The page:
What Does My Retirement Cost Today? - United Benefits
190805 UnitedBenefits_2x1 (3)

As a federal employee, you may be wondering exactly how much money is being deducted per paycheck for your retirement. First, we need to take a look at what items are considered part of your retirement package.

Federal Employees make contributions toward (and receive) retirement benefits from four different sources:

  • Medicare
  • FERS, or Federal Employee Retirement System
  • Social Security
  • TSP, or Thrift Savings Plan

 


1. CONTRIBUTIONS PAID BY FEDERAL WORKERS HIRED BEFORE 2013

The average federal worker who’s reaching retirement age is likely contributing the following percentages of their paychecks toward retirement: 1.45% towards Medicare, .8% towards FERS, and 6.2% towards social security. That’s a total of 8.45%, after which contributions towards TSP can vary.

Let’s say you’ve also chosen to contribute 5% of your income into the Thrift Savings Plan (in order to maximize the agency matching) and your salary is $85,000 per year.

That means your annual out-of-pocket contributions to your retirement are 13.45% of your income– or $11,477.

 


2. CONTRIBUTIONS PAID BY FEDERAL WORKERS HIRED AFTER 2013

If you weren’t hired by the government until after 2013 or 2014, your retirement contributions will look slightly different than those hired earlier. This puts you in a category called FERS RAE (Federal Employee Retirement System Revised Annuity Employee).

If you are one of the FERS RAE, then your contributions to FERS will be either 3.1% (if you were hired in 2013) or 4.4% (if you were hired in 2014 or after). This means you may be paying anywhere from 15.75% up to 17.05% of your gross salary. Based on a $85,000 salary, that annual cost of retirement is between $13,432 up to 14,537.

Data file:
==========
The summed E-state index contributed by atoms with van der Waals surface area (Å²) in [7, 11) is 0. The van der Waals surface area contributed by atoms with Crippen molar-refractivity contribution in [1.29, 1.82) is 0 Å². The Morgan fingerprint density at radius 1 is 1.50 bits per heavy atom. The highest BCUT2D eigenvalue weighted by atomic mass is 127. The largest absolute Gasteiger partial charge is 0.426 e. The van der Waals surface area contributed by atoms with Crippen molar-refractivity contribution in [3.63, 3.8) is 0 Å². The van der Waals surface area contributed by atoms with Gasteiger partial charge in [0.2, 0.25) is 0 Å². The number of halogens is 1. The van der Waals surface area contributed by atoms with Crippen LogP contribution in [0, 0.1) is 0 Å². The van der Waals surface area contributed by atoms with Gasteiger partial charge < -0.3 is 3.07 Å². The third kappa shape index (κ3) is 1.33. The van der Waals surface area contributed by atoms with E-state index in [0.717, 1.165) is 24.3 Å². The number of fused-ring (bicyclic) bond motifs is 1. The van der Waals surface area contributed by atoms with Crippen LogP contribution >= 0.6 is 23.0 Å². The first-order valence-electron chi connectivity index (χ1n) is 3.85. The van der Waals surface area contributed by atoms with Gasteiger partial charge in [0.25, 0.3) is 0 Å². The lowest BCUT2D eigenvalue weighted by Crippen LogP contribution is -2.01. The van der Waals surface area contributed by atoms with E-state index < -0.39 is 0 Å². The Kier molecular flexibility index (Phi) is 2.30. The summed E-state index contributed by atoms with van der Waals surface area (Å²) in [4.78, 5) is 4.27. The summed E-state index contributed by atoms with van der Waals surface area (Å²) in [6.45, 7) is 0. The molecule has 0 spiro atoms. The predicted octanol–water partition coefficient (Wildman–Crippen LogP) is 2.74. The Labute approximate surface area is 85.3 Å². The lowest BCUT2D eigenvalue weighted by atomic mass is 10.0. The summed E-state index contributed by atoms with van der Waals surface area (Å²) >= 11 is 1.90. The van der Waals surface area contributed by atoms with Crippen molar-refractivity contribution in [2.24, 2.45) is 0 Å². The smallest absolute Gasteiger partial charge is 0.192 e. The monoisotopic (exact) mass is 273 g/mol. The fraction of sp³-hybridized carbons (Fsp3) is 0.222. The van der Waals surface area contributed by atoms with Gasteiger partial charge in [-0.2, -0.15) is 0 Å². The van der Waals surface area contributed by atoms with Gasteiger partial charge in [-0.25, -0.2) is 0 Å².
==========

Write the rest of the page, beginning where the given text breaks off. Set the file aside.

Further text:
3. WHY FEDERAL EMPLOYEES SHOULD KNOW HOW MUCH THEY’RE PAYING INTO RETIREMENT

It’s important to know how much you’re contributing into retirement in order to calculate how much money you’re actually living off of in the present. Once you retire, these deductions do not occur anymore. Your retirement income doesn’t have to match your current salary in full, because you’re not currently using your salary in full.

Once you subtract your retirement contributions from your salary, that is what we call your true replacement income.

If you were hired before 2013 and your salary is $85,000, then after subtracting that 13.45% of retirement costs, your true income is $73,522.80.

Now, this $73,522.80 will still be taxable income, and your benefits (like health insurance) will also come out of this. So when you’re calculating your retirement income, it’s important to aim for your replacement income as much as possible.

That way, once you’re retired, your standard of living and current expenses will not need to be drastically altered.

 


ARE YOU CONFIDENT IN YOUR POST-RETIREMENT INCOME?

 

United Benefits has assisted thousands of federal employees on several impactful topics. We can help you, too. Ask us anything!

Click here to request a consultation and talk one-on-one with a representative about the options available to you.

 


 

Contact Us